'applesauce' on Serious Eats

Rachel Allen's Homemade Pork Sausages with Colcannon and Applesauce

I'll admit it: I have a hard time saying the name "bangers and mash." It comes in a close second to that other British speciality, "spotted dick," in the list of foods I can't even begin to picture without giggling. Yet Rachel Allen's take on bangers and mash in her new book Rachel's Irish Family Food is sophisticated enough to warrant my serious attention. Her simple pork sausages are bound lightly with egg, bread crumbs, and a bit of garlic and parsley to season. Instead of going through with the trouble of casing the mixture, she simply rolls them into small, breakfast-sized links and gives them a slow brown on the stovetop. And in lieu of ordinary potatoes to serve alongside, Allen advocates for a verdant colcannon mash made velvety soft green cabbage buttery mashed russets. A dollop of quick stovetop applesauce adds a contrasting sweet-tart tang to each bite. More

Sauced: Applesauce

After trying and adjusting a few different applesauce recipes, I finally have one that can proudly sit next to my latkes this year. The secret is using a mix of Fuji and Golden Delicious apples. More

Preserved: Maple Cranberry Applesauce

By all accounts, applesauce is a humble food. But when prepared with the right ingredients it can still be exceptionally delicious. This version, made with maple syrup, brown sugar, and fresh cranberries, is downright dessert-worthy. Each bite tastes like it was swiped from the middle of a pie. More

Maple Cranberry Applesauce

This applesauce, made with maple syrup, brown sugar, and fresh cranberries, is downright dessert-worthy. Each bite tastes like it was swiped from the middle of a pie. Try it with a scoop of vanilla ice cream and some crushed amaretti cookies or graham crackers. More

Pie of the Week: Applesauce Pie

Applesauce pie is exactly what it sounds like: a sweet, flaky pie crust, filled with amazing, homemade "applesauce" that is cooked inside the pie as it bakes. To make it, you do as you would with other apple pies, by piling peeled, cored apple wedges high in the center of the bottom crust, and sealing them in with the top crust. The only difference is the outcome: the apples initially support the top crust as it bakes, but then cook down, leaving a big pocket of air, and juicy, chunky applesauce inside. More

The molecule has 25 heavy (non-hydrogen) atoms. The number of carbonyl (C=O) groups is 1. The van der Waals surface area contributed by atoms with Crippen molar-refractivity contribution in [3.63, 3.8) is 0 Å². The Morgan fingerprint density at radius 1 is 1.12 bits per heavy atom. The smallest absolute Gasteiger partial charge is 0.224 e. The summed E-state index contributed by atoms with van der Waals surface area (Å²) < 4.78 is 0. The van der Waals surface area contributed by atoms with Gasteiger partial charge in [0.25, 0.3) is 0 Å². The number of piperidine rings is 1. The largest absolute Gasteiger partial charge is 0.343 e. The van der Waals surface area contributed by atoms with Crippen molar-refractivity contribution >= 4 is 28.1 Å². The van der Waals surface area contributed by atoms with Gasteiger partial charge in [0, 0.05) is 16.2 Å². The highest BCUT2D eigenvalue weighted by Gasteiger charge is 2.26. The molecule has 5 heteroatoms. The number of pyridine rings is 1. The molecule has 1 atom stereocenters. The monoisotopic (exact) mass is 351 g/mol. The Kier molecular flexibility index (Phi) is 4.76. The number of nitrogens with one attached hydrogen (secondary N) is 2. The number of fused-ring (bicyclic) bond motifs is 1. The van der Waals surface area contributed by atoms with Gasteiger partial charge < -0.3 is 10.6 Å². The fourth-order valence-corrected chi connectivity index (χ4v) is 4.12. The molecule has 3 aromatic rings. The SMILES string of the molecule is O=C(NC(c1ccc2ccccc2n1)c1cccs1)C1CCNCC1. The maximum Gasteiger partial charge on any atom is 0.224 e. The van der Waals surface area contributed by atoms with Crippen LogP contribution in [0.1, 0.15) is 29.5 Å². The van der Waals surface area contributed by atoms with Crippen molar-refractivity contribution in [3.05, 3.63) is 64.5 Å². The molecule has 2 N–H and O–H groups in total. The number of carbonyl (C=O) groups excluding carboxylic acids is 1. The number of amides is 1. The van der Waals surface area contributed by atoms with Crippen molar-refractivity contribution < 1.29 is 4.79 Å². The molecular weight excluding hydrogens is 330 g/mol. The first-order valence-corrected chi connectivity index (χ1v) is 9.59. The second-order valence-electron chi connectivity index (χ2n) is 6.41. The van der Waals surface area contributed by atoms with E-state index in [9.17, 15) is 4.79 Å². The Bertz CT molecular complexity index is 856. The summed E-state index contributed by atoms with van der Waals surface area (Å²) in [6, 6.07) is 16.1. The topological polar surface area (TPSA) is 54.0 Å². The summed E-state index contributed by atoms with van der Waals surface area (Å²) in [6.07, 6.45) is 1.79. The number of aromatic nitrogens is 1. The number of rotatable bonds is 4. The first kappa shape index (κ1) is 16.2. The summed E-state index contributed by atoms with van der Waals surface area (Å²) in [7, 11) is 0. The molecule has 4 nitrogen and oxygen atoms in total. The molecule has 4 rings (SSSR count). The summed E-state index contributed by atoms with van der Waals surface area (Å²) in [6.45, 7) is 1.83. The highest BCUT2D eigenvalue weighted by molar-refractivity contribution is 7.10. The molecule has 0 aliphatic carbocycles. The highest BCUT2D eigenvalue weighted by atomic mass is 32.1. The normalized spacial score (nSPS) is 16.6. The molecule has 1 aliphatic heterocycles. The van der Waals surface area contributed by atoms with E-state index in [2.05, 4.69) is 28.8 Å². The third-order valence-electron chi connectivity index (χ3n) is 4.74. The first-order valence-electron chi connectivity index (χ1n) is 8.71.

Scooped: Charoset Sorbet

Sorbet really is a perfect passover dessert. Light and refreshing, it's a great palate cleanser after a heavy meal. It's dairy-free, and doesn't require matzo meal as a poor substitute for flour. This sorbet is incredibly simple, a delicious marriage of grape and apple, slightly sweeter and a touch more tart than the charoset on your Hillel sandwich. More

Leftover Applesauce? Make Ten-Minute Sorbet

This past week, Ethan and I were dutifully frying up latkes for friends and family. Now that Chanukah's over, we've got a load of starch-spackled laundry to do and some leftovers to get rid of. I often wind up with an extra jar or two of applesauce after a latke session. Sure, a late-night bowlful makes a nice (if not blandly healthy) palate cleanser after all that fried potato, but if you're looking for something a little less virtuous, you can turn that applesauce into a lusciously creamy, spiced-up sorbet in all of ten minutes. More

Taste Test: Apple Sauce

Apple sauce is big with those in highchairs, nursing homes, and latke eaters. With Hanukkah starting at sundown on Wednesday, we decided to have an apple sauce tasting—it was either that or sour cream. Though we prefer the from-scratch kind, sometimes you just don't have the time or stovetop space to boil apples and deal with peels, especially when there are potato pancakes to worry about! We were curious, are there any good store-bought jarred ones out there? How do they compare in terms of sweetness, tartness, and chunkiness? We tried 11 brands—find out which placed in the top five. More

Maple Vanilla Applesauce

Applesauce, universally loved by both babies and adults, has a special place at the table during Hanukkah as an accompaniment to latkes. This version uses maple syrup in place of sugar to give the sauce a special fall flavor and enhance the taste of cooked apples. The addition of vanilla elevates it from an everyday treat to a real holiday dish. And while it seems easier to just pop open a jar of already-made applesauce, this version is incredibly easy to make, and is much more delicious. More

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